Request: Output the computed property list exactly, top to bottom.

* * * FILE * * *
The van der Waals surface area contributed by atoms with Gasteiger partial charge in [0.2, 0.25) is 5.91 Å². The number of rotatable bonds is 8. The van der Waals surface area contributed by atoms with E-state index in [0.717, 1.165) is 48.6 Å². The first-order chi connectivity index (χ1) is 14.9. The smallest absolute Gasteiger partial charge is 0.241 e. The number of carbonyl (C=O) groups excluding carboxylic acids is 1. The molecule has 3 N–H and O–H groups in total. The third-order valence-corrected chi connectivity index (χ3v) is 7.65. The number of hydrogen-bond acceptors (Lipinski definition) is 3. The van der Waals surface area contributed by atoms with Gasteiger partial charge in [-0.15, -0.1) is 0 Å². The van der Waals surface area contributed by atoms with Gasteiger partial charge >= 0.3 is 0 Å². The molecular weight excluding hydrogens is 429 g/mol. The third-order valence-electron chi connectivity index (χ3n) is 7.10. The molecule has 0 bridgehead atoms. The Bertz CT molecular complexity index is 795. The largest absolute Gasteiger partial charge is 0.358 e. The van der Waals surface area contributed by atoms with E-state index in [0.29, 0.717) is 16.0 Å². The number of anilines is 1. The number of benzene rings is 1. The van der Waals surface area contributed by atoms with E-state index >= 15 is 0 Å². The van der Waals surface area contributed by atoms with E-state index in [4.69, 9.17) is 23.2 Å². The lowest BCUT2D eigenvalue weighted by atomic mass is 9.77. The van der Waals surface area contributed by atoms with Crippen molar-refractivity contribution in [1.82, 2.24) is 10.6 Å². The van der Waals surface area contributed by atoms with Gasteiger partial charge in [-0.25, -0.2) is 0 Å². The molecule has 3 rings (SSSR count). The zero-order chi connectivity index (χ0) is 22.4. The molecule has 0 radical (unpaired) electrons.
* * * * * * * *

The van der Waals surface area contributed by atoms with Gasteiger partial charge in [0.2, 0.25) is 5.91 Å². The number of rotatable bonds is 8. The van der Waals surface area contributed by atoms with E-state index in [0.717, 1.165) is 48.6 Å². The first-order chi connectivity index (χ1) is 14.9. The smallest absolute Gasteiger partial charge is 0.241 e. The number of carbonyl (C=O) groups excluding carboxylic acids is 1. The molecule has 3 N–H and O–H groups in total. The third-order valence-corrected chi connectivity index (χ3v) is 7.65. The number of hydrogen-bond acceptors (Lipinski definition) is 3. The van der Waals surface area contributed by atoms with Gasteiger partial charge in [-0.15, -0.1) is 0 Å². The van der Waals surface area contributed by atoms with Gasteiger partial charge >= 0.3 is 0 Å². The molecular weight excluding hydrogens is 429 g/mol. The third-order valence-electron chi connectivity index (χ3n) is 7.10. The molecule has 0 bridgehead atoms. The Bertz CT molecular complexity index is 795. The largest absolute Gasteiger partial charge is 0.358 e. The van der Waals surface area contributed by atoms with E-state index in [0.29, 0.717) is 16.0 Å². The number of anilines is 1. The number of benzene rings is 1. The van der Waals surface area contributed by atoms with E-state index >= 15 is 0 Å². The van der Waals surface area contributed by atoms with E-state index in [4.69, 9.17) is 23.2 Å². The lowest BCUT2D eigenvalue weighted by atomic mass is 9.77. The van der Waals surface area contributed by atoms with Crippen molar-refractivity contribution in [1.82, 2.24) is 10.6 Å². The van der Waals surface area contributed by atoms with Gasteiger partial charge in [-0.25, -0.2) is 0 Å². The molecule has 3 rings (SSSR count). The zero-order chi connectivity index (χ0) is 22.4. The molecule has 0 radical (unpaired) electrons.